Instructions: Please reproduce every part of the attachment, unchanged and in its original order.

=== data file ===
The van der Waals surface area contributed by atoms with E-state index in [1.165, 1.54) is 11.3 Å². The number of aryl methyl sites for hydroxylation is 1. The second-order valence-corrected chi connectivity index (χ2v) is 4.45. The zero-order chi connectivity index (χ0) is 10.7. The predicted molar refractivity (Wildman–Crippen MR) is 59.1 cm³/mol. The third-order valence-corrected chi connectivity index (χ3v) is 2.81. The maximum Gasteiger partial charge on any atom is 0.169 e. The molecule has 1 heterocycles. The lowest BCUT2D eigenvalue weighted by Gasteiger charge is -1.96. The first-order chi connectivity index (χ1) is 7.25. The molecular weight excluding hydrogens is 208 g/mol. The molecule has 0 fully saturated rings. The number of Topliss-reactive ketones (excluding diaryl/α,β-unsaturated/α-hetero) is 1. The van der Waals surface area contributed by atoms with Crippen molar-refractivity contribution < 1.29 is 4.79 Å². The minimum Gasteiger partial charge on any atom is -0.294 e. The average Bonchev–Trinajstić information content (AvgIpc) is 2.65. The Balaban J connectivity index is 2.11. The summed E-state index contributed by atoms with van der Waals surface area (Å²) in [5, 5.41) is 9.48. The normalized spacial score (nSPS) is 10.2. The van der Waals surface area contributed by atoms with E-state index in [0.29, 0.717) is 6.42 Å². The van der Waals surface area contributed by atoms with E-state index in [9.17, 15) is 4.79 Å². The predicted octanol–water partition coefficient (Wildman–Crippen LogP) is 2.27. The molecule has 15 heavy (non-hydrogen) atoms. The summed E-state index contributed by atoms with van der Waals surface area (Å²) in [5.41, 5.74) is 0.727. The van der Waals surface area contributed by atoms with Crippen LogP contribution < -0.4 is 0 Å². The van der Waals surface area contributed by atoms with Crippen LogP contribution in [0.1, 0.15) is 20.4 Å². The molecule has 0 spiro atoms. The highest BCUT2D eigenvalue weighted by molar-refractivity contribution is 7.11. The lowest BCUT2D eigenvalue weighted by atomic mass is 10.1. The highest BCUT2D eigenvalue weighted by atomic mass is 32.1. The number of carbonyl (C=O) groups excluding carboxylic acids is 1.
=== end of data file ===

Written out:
The van der Waals surface area contributed by atoms with E-state index in [1.165, 1.54) is 11.3 Å². The number of aryl methyl sites for hydroxylation is 1. The second-order valence-corrected chi connectivity index (χ2v) is 4.45. The zero-order chi connectivity index (χ0) is 10.7. The predicted molar refractivity (Wildman–Crippen MR) is 59.1 cm³/mol. The third-order valence-corrected chi connectivity index (χ3v) is 2.81. The maximum Gasteiger partial charge on any atom is 0.169 e. The molecule has 1 heterocycles. The lowest BCUT2D eigenvalue weighted by Gasteiger charge is -1.96. The first-order chi connectivity index (χ1) is 7.25. The molecular weight excluding hydrogens is 208 g/mol. The molecule has 0 fully saturated rings. The number of Topliss-reactive ketones (excluding diaryl/α,β-unsaturated/α-hetero) is 1. The van der Waals surface area contributed by atoms with Crippen molar-refractivity contribution < 1.29 is 4.79 Å². The minimum Gasteiger partial charge on any atom is -0.294 e. The average Bonchev–Trinajstić information content (AvgIpc) is 2.65. The Balaban J connectivity index is 2.11. The summed E-state index contributed by atoms with van der Waals surface area (Å²) in [5, 5.41) is 9.48. The normalized spacial score (nSPS) is 10.2. The van der Waals surface area contributed by atoms with E-state index in [0.29, 0.717) is 6.42 Å². The van der Waals surface area contributed by atoms with E-state index in [9.17, 15) is 4.79 Å². The predicted octanol–water partition coefficient (Wildman–Crippen LogP) is 2.27. The molecule has 15 heavy (non-hydrogen) atoms. The summed E-state index contributed by atoms with van der Waals surface area (Å²) in [5.41, 5.74) is 0.727. The van der Waals surface area contributed by atoms with Crippen LogP contribution < -0.4 is 0 Å². The van der Waals surface area contributed by atoms with Crippen LogP contribution in [0.1, 0.15) is 20.4 Å². The molecule has 0 spiro atoms. The highest BCUT2D eigenvalue weighted by molar-refractivity contribution is 7.11. The lowest BCUT2D eigenvalue weighted by atomic mass is 10.1. The highest BCUT2D eigenvalue weighted by atomic mass is 32.1. The number of carbonyl (C=O) groups excluding carboxylic acids is 1.